Now, suppose it was President Donald Trump…

With even Jeremy Corbyn “elected” as leader of the UK Labour Party, it is quite within the realm of possibility that Donald Trump could be the 45th President of the United States.

Of course, he may not even be the Republican candidate. But, just suppose, by some quirk of fate and a “perfect electoral storm”, he did become President.

It might, in fact, be just what the US needs (and maybe also what the voters deserve). The pendulum between “establishment politics” at one end needs to swing back towards individualism and leadership. “Establishment politics” where the party machinery dominates gives followers not leaders – and not just in the US. Ultimately, Barack Obama cannot be blamed for non-achievement – it is the voters who put him there who perceived a substance under the flattering surface which just wasn’t there. Trump may not be in the same “academically intellectual” class as Obama, but he may have a lot more substance under his unflattering exterior than Obama has. Even a clown like Trump could be more of a leader than an Obama “paralysed by analysis”. Trump’s only real claim to fame – or track record – is the money he has made. A non-politician in the White House who breaks the stranglehold that “party politics” has on government might be more than just refreshing. He might – for a time – actually be more successful.

No more apologies, no preaching, no more moralistic and sanctimonious pronouncements, no “ideologies” to pay lip-service to, no ambition to save the world from imaginary dangers, just a supreme pragmatism to serve the bottom line. The US could well do with looking at its bottom line  – for at least one presidential term.

His loyalty to his cabinet members would only stretch as far as their performance. On domestic policy (and he doesn’t have one at the moment), he would probably spend half a term in “fire-fighting” (immigration, health care, employment) and then focus on downsizing government (and public expenditure) and tax revisions. He might actually increase taxes at the highest end while reducing taxes for middle-income entrepreneurs. The banks and the finance houses could see some drastic curtailment of their privileges and tax-breaks. There could be a welcome shift in social and welfare matters away from “what you need” to “what you deserve”. Every government agency would be held to Key Performance Indicators.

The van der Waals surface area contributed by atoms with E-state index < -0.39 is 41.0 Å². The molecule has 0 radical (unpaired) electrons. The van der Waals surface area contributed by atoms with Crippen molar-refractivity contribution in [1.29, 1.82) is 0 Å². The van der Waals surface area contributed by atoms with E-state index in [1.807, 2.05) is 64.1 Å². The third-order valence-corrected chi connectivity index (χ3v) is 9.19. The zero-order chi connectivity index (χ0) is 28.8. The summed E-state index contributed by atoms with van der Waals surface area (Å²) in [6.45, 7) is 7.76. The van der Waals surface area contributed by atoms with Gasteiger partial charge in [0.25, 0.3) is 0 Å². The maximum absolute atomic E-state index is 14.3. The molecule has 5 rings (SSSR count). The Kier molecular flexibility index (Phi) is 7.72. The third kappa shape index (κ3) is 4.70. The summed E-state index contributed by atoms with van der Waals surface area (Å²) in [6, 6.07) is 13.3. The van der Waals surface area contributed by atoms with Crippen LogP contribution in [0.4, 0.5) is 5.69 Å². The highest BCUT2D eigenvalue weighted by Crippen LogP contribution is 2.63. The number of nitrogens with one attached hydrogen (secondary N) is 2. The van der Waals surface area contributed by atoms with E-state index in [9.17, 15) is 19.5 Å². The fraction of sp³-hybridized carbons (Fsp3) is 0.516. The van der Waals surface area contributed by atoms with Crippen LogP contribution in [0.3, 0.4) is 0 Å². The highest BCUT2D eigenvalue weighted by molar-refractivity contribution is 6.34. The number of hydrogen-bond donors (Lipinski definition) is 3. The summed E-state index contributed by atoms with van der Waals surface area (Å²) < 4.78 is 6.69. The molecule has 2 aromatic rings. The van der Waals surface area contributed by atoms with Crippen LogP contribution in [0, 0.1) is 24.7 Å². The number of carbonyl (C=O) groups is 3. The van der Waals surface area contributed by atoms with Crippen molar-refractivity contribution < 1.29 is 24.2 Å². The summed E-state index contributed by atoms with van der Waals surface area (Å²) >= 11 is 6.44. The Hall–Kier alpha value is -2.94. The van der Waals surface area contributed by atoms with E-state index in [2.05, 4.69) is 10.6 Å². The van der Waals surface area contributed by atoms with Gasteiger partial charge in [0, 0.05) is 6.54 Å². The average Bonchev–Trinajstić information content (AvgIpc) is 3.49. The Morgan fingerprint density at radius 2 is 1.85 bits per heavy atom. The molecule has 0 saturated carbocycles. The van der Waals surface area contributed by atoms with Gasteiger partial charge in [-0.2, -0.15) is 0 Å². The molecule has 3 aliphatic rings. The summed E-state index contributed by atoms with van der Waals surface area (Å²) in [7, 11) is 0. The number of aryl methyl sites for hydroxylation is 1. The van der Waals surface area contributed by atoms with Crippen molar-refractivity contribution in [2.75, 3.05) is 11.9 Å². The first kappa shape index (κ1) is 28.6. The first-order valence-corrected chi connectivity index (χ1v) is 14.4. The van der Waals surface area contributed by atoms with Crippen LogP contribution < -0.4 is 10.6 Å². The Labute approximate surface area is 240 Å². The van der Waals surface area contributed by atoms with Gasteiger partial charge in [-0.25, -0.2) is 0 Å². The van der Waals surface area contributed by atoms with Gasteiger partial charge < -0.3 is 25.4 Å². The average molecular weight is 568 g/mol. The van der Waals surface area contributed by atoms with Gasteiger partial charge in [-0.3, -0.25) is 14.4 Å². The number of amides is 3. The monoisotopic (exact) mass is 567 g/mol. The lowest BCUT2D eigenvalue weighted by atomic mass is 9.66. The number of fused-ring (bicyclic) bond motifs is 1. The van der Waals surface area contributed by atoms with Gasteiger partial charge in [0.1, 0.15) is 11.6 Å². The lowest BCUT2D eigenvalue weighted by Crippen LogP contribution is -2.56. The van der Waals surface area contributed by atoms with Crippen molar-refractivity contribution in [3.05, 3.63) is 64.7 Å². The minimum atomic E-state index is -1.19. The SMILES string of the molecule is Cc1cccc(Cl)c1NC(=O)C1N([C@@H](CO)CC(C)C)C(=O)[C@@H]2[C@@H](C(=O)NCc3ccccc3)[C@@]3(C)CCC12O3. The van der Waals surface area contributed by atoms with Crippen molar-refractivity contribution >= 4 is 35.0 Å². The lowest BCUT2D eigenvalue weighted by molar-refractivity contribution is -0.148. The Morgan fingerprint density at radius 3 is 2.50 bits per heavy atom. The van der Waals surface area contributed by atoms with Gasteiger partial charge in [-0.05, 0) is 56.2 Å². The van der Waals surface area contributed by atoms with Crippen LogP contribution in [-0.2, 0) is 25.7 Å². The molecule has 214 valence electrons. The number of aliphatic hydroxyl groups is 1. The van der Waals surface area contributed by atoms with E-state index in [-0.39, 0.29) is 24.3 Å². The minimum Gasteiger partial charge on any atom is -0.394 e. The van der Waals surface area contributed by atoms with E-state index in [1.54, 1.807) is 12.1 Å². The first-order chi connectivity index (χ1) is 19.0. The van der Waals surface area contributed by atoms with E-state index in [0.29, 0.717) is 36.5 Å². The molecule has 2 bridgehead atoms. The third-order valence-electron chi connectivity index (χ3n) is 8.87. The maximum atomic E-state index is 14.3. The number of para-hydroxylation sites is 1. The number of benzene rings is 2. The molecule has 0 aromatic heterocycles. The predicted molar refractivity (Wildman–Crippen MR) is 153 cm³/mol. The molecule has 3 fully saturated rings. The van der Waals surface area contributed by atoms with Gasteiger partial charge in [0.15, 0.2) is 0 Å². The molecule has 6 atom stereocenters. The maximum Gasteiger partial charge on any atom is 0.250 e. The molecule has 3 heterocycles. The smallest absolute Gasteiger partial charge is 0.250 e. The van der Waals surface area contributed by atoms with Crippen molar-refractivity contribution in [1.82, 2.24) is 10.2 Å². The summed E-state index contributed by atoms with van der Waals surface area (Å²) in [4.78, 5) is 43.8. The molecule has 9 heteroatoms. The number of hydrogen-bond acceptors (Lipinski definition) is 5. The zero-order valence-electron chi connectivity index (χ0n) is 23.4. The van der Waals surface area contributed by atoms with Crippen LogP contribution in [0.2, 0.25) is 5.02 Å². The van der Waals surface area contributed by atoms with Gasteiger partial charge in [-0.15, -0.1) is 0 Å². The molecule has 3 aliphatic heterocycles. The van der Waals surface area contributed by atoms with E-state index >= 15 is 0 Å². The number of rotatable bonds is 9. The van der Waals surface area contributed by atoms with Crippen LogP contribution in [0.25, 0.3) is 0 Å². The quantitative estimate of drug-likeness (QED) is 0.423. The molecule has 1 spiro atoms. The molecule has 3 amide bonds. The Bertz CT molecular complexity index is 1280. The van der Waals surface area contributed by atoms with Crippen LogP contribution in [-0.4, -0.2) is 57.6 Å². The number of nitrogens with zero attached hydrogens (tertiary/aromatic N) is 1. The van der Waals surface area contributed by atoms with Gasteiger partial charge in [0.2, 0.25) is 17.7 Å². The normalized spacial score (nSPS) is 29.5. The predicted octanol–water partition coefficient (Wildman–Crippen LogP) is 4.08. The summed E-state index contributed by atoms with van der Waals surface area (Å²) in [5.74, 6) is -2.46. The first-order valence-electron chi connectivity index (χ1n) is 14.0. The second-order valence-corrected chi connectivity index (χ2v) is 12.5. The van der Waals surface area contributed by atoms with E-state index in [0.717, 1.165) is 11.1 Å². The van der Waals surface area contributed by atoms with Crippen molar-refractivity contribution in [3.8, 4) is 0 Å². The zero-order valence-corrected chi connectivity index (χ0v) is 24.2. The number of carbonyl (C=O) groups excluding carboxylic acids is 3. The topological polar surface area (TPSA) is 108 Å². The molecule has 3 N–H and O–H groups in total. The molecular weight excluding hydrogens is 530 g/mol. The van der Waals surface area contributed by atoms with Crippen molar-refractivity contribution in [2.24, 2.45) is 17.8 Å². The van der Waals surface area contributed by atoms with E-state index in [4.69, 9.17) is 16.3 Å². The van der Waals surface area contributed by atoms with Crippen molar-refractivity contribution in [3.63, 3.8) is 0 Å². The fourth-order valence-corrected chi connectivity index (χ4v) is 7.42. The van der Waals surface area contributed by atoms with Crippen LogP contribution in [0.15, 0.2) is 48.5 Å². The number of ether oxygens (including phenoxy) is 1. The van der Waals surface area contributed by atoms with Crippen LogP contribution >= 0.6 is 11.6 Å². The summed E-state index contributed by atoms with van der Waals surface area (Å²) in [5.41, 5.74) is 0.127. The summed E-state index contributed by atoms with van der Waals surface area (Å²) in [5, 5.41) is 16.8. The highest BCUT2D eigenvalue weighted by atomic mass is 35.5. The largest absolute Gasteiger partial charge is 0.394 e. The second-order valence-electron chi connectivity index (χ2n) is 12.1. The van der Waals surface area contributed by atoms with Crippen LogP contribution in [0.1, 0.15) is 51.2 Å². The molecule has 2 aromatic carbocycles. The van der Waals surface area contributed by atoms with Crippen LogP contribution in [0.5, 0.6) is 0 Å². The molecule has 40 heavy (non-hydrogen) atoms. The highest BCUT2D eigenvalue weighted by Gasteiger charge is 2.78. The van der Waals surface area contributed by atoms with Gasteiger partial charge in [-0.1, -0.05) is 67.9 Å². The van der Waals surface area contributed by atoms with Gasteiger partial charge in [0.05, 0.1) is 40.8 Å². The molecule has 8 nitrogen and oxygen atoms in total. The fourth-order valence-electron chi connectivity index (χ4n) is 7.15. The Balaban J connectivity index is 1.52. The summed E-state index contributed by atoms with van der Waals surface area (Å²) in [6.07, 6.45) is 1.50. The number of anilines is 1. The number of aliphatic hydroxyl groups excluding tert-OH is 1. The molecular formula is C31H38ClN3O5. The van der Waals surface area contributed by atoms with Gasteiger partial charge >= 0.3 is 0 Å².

Foreign policy (and he doesn’t have one at the moment) would be fascinating. It would be entirely pragmatic and the “politically correct” requirement of being sanctimonious would be removed. The double standards normally required in conventional diplomacy (supporting Saudi Arabia militarily while pretending to condemn their human rights, for example), would be thrown out of the window. Trade and geopolitical needs, untrammelled by any need to “demonstrate” a morally superior position, would dominate. Even the US military might find that their cosy, protected and privileged existence is suddenly shaken up by “performance reviews”. The US diplomatic corps would need to start looking at their “deliverables”.

One term of a CEO – rather than a “seasoned” politician – being President of the US could be just what the US, and US politics, needs.

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